journal = "Journal of Advanced Nursing",
issn = "0309-2402",
publisher = "Wiley-Blackwell",
number = "2",

}

Analysis of the relationship between nurse influences over flexible working and commitment to nursing. / Brooks, Ian; Swailes, Stephen.

In: Journal of Advanced Nursing, Vol. 38, No. 2, 08.04.2002, p. 117-126.

Research output: Contribution to journalArticle

TY - JOUR

T1 - Analysis of the relationship between nurse influences over flexible working and commitment to nursing

AU - Brooks, Ian

AU - Swailes, Stephen

PY - 2002/4/8

Y1 - 2002/4/8

N2 - Background. The paper explores the theoretical and practical bases of both commitment and control within the context of temporal aspects of flexible working in nursing. Aim. The aims of the paper are to examine the relationships between nurses' shift patterns, influence over shift pattern and realization of shift preference and commitment to nursing. Methods. Data were collected through a postal questionnaire completed by 2987 British nurses employed in hospitals, care homes and hospices. Principal components analysis was used to identify common factors among responses to a series of 33 statements about working life. Data were analysed using ANOVA and multiple regression techniques. Results. Permanent night shift nurses reported lower levels of commitment to nursing. As predicted, influence over shift patterns and realization of preferred shift pattern were positively associated with commitment to nursing, although the relationship was weak. Positive perceptions of career development opportunities were a stronger predictor of commitment to nursing. Results are discussed in light of previous ethnographic research on nurses' shift patterns. Conclusion. The opportunity to explore quantitatively the effects of shift-related decisions on commitment using a large sample is useful. While influence and shift type were predictors of commitment, the positive impact they were expected to have was smaller than expected. Similarly, the negative effects of not having influence or of working permanent night shifts were smaller than expected and the statistical significance of such small effects relies heavily on the large sample obtained. Other variables, particularly career development prospects, outweigh the influence of shift-related variables on commitment. The research gives a clear message to human resource managers involved with nurse management: so long as nurses have a strong perception of career development potential the otherwise negative influences of shift impact can be minimized.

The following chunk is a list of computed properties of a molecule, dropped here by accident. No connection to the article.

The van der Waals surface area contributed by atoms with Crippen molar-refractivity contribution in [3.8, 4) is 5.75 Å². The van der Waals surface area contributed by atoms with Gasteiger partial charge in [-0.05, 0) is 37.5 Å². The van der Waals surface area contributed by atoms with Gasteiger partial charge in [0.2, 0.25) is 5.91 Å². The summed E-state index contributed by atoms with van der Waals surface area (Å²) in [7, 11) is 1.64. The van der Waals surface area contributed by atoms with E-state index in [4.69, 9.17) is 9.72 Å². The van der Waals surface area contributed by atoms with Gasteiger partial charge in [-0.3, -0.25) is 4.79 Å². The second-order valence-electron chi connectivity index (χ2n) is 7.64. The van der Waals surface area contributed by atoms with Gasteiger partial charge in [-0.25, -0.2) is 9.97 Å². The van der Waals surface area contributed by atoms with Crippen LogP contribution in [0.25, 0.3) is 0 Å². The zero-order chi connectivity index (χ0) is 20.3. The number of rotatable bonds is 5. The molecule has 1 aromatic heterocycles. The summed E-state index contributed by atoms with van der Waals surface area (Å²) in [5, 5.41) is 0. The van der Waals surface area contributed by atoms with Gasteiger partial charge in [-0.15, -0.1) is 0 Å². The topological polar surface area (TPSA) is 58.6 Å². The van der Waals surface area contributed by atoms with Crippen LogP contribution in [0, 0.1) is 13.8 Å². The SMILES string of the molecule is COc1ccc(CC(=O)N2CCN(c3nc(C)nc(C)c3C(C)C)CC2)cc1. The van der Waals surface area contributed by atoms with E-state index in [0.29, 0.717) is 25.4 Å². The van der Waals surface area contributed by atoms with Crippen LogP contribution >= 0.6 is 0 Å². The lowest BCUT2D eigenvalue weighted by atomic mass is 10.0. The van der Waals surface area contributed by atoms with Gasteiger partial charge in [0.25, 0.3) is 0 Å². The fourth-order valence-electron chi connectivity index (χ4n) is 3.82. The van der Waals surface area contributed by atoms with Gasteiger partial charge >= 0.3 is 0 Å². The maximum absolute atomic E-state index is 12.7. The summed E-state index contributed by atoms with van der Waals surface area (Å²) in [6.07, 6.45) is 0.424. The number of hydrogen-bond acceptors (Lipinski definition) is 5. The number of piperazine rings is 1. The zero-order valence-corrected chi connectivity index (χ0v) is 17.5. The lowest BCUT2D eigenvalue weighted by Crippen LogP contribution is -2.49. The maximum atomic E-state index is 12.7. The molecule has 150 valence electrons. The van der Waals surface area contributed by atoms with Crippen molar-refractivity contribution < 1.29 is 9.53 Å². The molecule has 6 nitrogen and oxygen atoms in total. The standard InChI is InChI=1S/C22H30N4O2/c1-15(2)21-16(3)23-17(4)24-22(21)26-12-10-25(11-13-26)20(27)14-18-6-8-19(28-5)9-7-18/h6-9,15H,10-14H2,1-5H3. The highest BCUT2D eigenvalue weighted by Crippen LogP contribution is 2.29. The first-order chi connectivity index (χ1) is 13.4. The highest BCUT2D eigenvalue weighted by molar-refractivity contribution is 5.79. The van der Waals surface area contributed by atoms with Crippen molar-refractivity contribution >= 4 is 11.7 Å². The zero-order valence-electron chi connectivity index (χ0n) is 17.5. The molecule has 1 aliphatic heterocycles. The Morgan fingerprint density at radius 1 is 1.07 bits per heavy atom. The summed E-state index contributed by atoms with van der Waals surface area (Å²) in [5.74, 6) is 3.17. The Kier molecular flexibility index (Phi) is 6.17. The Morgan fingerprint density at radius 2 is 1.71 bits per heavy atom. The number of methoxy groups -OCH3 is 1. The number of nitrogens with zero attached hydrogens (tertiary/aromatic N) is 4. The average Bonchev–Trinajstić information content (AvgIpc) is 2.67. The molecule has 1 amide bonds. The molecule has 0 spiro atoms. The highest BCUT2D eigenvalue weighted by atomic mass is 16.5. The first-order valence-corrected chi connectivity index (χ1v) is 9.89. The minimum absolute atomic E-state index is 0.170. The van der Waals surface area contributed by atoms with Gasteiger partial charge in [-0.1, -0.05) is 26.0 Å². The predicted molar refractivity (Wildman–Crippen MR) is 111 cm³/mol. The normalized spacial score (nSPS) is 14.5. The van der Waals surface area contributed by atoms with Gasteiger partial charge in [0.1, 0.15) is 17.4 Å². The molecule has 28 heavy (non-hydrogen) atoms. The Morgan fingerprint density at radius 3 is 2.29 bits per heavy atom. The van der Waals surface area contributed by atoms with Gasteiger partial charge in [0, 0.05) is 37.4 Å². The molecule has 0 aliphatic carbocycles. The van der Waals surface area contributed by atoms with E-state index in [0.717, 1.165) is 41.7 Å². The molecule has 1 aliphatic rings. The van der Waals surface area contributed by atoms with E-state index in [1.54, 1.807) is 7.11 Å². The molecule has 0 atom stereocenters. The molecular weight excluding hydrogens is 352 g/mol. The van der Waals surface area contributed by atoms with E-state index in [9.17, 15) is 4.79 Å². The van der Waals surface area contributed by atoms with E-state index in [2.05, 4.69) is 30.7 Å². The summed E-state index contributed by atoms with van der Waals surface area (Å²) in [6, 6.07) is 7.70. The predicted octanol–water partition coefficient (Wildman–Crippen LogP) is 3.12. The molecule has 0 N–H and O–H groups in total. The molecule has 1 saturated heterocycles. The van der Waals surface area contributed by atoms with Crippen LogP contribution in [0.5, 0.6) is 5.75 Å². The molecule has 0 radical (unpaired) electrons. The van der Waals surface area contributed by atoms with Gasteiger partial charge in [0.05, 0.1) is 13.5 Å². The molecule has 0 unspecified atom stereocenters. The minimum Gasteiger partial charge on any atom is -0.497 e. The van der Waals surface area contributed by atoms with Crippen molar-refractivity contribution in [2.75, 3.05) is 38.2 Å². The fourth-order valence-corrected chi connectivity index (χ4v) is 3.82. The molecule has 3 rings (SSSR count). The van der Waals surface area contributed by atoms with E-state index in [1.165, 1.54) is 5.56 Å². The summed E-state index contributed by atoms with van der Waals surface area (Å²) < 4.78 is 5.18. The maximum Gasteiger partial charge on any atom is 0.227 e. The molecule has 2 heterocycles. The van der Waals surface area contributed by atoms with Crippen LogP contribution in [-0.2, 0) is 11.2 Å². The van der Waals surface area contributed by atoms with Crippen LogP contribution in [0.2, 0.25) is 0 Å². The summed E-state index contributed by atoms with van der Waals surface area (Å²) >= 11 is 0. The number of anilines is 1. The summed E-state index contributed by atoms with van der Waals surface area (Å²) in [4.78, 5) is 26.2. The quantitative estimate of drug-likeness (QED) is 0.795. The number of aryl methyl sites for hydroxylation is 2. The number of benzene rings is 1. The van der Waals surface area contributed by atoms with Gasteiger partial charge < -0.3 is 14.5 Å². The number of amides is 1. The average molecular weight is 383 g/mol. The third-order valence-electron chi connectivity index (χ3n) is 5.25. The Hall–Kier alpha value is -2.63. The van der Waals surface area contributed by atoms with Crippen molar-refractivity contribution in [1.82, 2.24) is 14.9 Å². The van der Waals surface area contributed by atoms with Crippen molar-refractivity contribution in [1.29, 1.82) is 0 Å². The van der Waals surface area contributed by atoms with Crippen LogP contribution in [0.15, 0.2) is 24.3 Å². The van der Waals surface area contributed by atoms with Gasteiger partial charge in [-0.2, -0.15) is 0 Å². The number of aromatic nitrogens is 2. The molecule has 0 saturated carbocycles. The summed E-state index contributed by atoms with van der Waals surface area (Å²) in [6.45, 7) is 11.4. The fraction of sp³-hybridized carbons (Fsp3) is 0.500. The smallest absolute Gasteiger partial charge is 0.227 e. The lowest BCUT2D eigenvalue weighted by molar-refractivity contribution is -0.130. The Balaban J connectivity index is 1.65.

AB - Background. The paper explores the theoretical and practical bases of both commitment and control within the context of temporal aspects of flexible working in nursing. Aim. The aims of the paper are to examine the relationships between nurses' shift patterns, influence over shift pattern and realization of shift preference and commitment to nursing. Methods. Data were collected through a postal questionnaire completed by 2987 British nurses employed in hospitals, care homes and hospices. Principal components analysis was used to identify common factors among responses to a series of 33 statements about working life. Data were analysed using ANOVA and multiple regression techniques. Results. Permanent night shift nurses reported lower levels of commitment to nursing. As predicted, influence over shift patterns and realization of preferred shift pattern were positively associated with commitment to nursing, although the relationship was weak. Positive perceptions of career development opportunities were a stronger predictor of commitment to nursing. Results are discussed in light of previous ethnographic research on nurses' shift patterns. Conclusion. The opportunity to explore quantitatively the effects of shift-related decisions on commitment using a large sample is useful. While influence and shift type were predictors of commitment, the positive impact they were expected to have was smaller than expected. Similarly, the negative effects of not having influence or of working permanent night shifts were smaller than expected and the statistical significance of such small effects relies heavily on the large sample obtained. Other variables, particularly career development prospects, outweigh the influence of shift-related variables on commitment. The research gives a clear message to human resource managers involved with nurse management: so long as nurses have a strong perception of career development potential the otherwise negative influences of shift impact can be minimized.

KW - Career development

KW - Choice

KW - Human resource management

KW - Night shift

KW - Nursing

KW - Professional commitment

KW - Shift work

UR - http://www.scopus.com/inward/record.url?scp=0036547004&partnerID=8YFLogxK

U2 - 10.1046/j.1365-2648.2002.02155.x

DO - 10.1046/j.1365-2648.2002.02155.x

M3 - Article

VL - 38

SP - 117

EP - 126

JO - Journal of Advanced Nursing

JF - Journal of Advanced Nursing

SN - 0309-2402

IS - 2

ER -